Douchebag is fertilized mainly by the New York writing establishment, as most horrible things are. That and toddlers wearing AC/DC t-shirts. Much as Baby Boomers in the media field compare everything to either the 1968 Democratic National Convention or Bob Dylan plugging in at the Newport Folk Festival, Gen X writers compare anything that manages to squeeze into their tunnel vision to douchebags. Blog writers do it like exhaling, but even thirtysomethings that have penetrated old media establishments do it. This person is a douchebag, this person is not a douchebag, that move was fairly douchetastic. This is a horrible trend and it must be stopped dead cold in its tracks before it's 2038 and I'm watching Ashton Kutcher in an ad for Fidelity Sachs Investments yelling, "Don't be a douchebag! Use your 401k wisely!"

This ad will not be acceptable to me or my soul. The Millenials, who are already trying to shove Gen-X writers out of the way (sorry, Neal Pollack, you dildo!), have come up with a substitute insult for douchebag, but like almost everything else Millenials do, it is approximately one thousand times worse and more annoying. The word asshat is a burning scourge that could possibly destroy civilized society as we know it. If asshat does indeed replace douchebag as the choice insult of informed people, truly we are Rome and truly our empire will crumble.

Look, I'm willing to meet the rest of the country halfway. We don't have to use dildo as an insult. I'll happily keep it for myself. But to you Jon Stewart, to you Gawker.com, to you Village Voice, to you television writer, I say...stop using the word douchebag. Before it's too late. I am Cassandra on this and I am presenting an opportunity to save yourself if only you'll listen to me.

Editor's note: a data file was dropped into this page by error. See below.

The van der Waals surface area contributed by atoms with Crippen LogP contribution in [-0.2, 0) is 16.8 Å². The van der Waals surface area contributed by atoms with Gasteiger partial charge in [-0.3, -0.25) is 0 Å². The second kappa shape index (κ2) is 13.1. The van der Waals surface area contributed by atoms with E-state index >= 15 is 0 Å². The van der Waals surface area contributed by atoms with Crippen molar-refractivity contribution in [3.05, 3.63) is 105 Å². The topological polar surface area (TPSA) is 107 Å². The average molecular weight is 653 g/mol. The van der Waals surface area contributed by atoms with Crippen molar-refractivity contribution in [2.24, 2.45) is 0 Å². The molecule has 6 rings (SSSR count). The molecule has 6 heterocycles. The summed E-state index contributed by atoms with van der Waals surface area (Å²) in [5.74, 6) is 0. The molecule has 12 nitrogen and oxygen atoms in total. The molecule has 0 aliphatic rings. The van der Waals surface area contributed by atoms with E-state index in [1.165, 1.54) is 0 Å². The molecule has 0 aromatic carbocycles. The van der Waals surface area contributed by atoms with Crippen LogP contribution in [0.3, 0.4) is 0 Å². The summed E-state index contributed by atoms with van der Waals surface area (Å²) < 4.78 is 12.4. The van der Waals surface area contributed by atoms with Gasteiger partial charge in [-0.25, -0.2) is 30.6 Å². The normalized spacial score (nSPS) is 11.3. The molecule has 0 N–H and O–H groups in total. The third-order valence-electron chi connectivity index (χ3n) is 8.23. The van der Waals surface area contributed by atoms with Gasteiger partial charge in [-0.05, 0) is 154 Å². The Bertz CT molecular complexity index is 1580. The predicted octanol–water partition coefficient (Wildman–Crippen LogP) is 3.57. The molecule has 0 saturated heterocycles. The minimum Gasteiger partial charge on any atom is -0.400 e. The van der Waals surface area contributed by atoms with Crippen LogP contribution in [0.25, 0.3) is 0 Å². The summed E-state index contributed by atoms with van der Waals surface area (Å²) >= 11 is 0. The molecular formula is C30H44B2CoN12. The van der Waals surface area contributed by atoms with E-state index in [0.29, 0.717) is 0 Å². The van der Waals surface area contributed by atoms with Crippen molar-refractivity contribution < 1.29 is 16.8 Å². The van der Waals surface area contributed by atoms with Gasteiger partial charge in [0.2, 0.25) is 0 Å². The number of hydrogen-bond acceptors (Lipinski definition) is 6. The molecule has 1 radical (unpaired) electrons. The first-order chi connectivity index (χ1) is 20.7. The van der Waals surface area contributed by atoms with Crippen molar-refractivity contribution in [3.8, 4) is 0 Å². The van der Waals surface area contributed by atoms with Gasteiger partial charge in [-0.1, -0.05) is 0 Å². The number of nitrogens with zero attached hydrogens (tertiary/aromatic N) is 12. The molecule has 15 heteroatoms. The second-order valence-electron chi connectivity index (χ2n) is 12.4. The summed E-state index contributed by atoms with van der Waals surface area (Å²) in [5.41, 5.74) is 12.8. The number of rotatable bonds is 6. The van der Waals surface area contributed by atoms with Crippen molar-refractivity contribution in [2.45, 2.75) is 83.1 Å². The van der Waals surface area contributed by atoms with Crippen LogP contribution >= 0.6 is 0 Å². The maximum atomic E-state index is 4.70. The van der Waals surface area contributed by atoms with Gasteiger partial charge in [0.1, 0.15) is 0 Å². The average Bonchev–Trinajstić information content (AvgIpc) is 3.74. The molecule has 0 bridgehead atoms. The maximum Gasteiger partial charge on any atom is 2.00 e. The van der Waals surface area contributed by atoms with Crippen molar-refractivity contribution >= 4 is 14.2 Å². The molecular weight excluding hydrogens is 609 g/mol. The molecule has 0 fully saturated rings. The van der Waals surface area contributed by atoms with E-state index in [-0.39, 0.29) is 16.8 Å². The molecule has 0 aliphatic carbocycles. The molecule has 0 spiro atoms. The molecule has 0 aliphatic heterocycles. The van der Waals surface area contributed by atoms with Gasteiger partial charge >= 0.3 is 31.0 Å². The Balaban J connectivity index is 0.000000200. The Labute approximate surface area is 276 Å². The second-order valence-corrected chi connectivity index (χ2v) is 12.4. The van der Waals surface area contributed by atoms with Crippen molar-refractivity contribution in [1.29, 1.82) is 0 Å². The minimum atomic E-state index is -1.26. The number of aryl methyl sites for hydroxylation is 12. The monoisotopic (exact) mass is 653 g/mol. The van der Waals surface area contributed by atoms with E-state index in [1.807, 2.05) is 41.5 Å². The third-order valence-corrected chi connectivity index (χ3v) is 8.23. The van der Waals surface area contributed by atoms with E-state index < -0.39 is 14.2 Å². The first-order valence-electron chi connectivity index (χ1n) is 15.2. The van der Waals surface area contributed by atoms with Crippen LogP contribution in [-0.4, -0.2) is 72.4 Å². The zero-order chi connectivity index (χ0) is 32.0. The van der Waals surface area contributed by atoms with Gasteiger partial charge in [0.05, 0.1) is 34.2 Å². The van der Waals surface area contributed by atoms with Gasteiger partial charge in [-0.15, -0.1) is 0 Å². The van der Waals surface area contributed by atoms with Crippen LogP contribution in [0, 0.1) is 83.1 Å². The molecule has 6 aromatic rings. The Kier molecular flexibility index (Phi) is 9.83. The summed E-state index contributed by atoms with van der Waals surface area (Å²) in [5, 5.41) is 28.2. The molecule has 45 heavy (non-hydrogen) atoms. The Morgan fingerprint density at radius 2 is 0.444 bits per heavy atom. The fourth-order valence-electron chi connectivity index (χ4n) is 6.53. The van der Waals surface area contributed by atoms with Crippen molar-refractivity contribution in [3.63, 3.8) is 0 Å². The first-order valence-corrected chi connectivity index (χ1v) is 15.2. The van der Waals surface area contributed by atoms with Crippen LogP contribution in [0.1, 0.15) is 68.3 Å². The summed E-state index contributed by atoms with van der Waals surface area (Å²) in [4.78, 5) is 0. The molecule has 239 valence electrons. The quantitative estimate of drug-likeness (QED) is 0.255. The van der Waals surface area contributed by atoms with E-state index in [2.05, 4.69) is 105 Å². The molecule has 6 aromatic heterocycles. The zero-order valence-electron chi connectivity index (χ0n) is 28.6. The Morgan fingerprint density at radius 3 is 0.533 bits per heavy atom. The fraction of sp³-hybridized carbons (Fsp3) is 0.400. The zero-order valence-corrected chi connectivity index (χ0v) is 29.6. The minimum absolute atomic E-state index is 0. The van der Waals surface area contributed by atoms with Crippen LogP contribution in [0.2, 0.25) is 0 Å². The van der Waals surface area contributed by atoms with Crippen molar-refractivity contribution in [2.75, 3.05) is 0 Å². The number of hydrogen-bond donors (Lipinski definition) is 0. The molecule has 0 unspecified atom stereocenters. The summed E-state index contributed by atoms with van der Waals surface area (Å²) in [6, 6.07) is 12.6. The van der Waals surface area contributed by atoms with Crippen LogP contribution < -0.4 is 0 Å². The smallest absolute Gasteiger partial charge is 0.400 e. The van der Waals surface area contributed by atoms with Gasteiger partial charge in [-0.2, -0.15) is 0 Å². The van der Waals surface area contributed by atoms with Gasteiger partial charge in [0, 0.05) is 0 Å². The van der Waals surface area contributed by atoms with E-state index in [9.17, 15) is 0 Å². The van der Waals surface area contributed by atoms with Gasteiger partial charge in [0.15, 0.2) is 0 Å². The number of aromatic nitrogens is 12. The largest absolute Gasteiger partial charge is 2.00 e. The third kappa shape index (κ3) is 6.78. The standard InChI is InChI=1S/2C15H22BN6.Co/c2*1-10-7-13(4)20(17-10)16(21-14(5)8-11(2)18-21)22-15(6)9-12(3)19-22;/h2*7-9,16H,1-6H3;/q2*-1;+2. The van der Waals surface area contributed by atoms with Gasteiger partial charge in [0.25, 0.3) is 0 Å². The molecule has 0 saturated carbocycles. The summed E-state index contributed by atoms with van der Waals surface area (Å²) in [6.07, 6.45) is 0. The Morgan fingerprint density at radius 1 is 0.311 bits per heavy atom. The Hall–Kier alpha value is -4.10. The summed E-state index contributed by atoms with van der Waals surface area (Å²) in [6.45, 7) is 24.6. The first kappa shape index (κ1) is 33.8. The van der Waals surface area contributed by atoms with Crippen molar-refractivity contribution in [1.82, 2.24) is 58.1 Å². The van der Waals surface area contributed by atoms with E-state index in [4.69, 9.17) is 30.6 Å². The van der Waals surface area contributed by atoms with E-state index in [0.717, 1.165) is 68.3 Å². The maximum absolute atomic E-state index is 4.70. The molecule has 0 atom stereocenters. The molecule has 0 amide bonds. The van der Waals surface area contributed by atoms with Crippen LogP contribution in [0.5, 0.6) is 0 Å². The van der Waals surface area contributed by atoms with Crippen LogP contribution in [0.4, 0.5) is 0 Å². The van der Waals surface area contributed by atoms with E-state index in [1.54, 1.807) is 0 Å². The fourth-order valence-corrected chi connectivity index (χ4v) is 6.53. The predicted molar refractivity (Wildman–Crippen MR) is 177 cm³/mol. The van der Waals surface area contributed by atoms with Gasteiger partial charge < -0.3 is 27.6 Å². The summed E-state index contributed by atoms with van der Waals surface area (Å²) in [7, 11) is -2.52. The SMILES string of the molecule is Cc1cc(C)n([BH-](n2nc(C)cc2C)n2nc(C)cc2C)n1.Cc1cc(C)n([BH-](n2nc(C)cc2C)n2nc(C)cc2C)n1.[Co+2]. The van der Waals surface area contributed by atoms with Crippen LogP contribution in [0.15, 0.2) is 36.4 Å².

Sunday, May 25, 2008

All I Can Say Is Wow. And Ouch.

I'm not sure if you noticed this while watching Games 1 and 2, but Detroit is good. Really good. Really, really good. And on top of that, everything that they're good at is an exact countermeasure for the Penguins' attack. It's shaping up to be quite a problem. Right now, the Penguins look like the first natives to find out the Europeans had guns.

In Game 1, the Penguins carried the first period and had great pressure, but nothing went in. Had I known that was such a clear harbinger for the next five periods, I would've been more concerned at the time. Fleury was, say, a little nervous. He tripped coming onto the ice and dropped an easy glove save that led to Big Ben striking two. And he misplayed Samuelsson on the first goal.

Going 0-4 on the power play in the first period was not exactly helpful. A goal or two there and we're already looking at a different series. Or during that third period power play, making it 2-1 instead of 3-0 would've been somewhat helpful.